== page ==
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The Zen of La Llorona,

Deborah A. Miranda

The Zen of La Llorona, Deborah A. Miranda


Publication Date: 01-Apr-05 | ISBN: 1844710637 | Trim Size: 216 x 140 mm | Extent: 124pp | Format: Paperback

UK & International Distribution: Macmillan Distribution | Publishing Status: Active Shop online at HiveFind your local bookshop




The Zen of La Llorona is a second collection of poetry by a Native American woman, and as such, it goes beyond initial concerns with personal racial identity. While still very much speaking from an indigenous point of view, The Zen of La Llorona complicates that indigenous identity with visceral explorations of gendered violence, sexual orientation and mothering in an unpredictable, chaotic world. Key to these poems are historical and current events: traumas as distant as the colonization of California’s indigenous peoples and as close as the destructive forces of 9/11 and the wars in Iraq and Afghanistan. How do we survive destruction without becoming destroyers ourselves? How can the elements of earth, love, community and work nurture creation, and manifest hope? Utilizing the figure of “La Llorona,” a mythical indigenous figure of the Americas who first murders and then mourns her children, the poems in this book seek to unravel the mysterious fascination we have with despair, and move us along with the poet to a more clarifying, centering focus on joy. Zen, the author notes, tells us “everyone loses everything,” leaving us with only a decision about our attitude toward loss itself. La Llorona, on the other hand, says, “Nonsense – there’s always something left to lose.” What that “something” is, and how we can preserve and honor it, is at the heart of this collection of poems.


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The Legend(s) of the Weeping Woman; Part One: Passage; Passage; Three Months Without Electricity; Petroglyph; Deer; Sisters in Rain; Jenny; Almost a Pantoum for My Mother; After San Quentin; Last Confession; The Zen of La Llorona; Our Lady of Perpetual Loss; November Leaves; Forty; I’m Lost; April Sixteenth; Swarm; Things My Mother Taught Me; Advice from La Llorona; First Step; Part Two: Drowning; Drowning; Tongues; Duende; Echolocation; La Llorona’s Daughter; Sleeping Beauty, 1978; Chianti; The Twin Sister Your Mother Never Mentioned; The Place Where Grief and Rage Live; Husband; 10%; Driving Past Suicide for Three Novembers; Separation; Ex; The Language of Prophets; Heron; Part Three: A Trick of Grace; A Trick of Grace; Arrow Song; From a Dream, I Wake to Tender Music; Love Poem to a Butch Woman; Mesa Verde; Music Like Red Earth; First Time; Steele Street; A Ceremony for Giving You Up; Clean; Shopping; Old Territory. New Maps.; Dawn; Burning the Baskets (triptych); Part Four: Dar a Luz (Giving Birth); Dar a Luz; Portrait of the Beloved as a Young Lifeguard; Smoke; My Moon; Home; Fencing Out the Deer; Satiate; Shenandoah; When I Think of You; Leaving Oz; Tenderness; Highway 126; Mitzvah; dia de las muertas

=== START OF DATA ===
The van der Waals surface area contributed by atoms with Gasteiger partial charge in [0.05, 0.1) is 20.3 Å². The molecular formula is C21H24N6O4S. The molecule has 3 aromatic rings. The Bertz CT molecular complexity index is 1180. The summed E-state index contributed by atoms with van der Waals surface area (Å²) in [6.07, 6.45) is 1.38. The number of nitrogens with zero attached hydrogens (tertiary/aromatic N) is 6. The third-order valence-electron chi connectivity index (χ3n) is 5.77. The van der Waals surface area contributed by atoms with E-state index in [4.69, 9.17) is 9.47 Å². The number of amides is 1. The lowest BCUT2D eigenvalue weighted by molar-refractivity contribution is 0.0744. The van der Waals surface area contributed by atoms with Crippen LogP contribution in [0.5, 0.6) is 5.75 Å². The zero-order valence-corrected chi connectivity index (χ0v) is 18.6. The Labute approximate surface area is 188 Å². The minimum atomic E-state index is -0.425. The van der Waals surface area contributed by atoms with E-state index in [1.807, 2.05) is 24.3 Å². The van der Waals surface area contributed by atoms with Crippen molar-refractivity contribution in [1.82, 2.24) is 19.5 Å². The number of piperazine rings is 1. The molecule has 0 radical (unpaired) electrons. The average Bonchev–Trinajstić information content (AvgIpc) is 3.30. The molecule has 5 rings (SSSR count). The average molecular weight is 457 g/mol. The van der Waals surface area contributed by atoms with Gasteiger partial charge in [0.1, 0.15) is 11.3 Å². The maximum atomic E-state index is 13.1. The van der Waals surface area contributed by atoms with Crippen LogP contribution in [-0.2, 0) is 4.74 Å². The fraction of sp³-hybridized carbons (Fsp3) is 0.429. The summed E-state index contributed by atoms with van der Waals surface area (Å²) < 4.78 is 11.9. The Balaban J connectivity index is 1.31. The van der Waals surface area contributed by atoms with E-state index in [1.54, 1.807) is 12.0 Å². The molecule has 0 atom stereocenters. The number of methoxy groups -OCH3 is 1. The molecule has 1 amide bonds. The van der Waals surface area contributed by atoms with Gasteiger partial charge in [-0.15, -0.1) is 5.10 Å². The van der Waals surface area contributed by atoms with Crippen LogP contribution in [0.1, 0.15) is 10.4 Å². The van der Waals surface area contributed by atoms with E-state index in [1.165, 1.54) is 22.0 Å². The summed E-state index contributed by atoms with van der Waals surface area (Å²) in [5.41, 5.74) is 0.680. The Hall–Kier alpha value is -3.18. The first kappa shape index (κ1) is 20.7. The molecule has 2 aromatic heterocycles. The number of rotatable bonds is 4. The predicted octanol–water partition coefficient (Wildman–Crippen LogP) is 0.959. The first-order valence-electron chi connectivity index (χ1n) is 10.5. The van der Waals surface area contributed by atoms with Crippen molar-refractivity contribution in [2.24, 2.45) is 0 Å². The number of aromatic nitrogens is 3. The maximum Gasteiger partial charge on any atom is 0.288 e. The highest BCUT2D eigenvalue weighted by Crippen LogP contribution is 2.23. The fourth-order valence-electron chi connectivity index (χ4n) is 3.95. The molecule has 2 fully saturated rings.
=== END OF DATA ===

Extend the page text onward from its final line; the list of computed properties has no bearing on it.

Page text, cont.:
“This is a book of poems with stories urgently told. They ‘swim out of a river of betrayal’ onto the shores of the many waves of love. They are not only containers of history, they are poems that can be counted on to create new histories, and to save-step by step-the betrayed from drowning. This is the work of a mature poet who knows what she is saying.” —Linda Hogan


The Zen of la Llorona is give and take, lessons of grief and grace, love and loss, passion and pain. As one character in the poems aptly puts it, “That's life.” A tender examination of paradoxes. I found myself wanting to tape several of these poems on my fridge, send them to friends, so they could remind and guide us daily on how to survive and live. Wondrous stuff.” —Sandra Cisneros



Deborah A. MirandaDeborah A. Miranda is of Esselen, Chumash, French and Jewish ancestry. She is enrolled with the Ohlone-Costanoan Esselen Nation of California. Her collection Indian Cartography won the Diane Decorah First Book Award. Her poetry is widely published in such anthologies as The Dirt is Red Here: Art and Poetry from Native California (HeyDay Books, 2002) and The Eye of the Deer: An Anthology of Native American Women Writers (Aunt Lute, 1999). Currently, Deborah is Assistant Professor of English at Washington and Lee University, where she teaches Creative Writing, Composition, and Native American Literatures.

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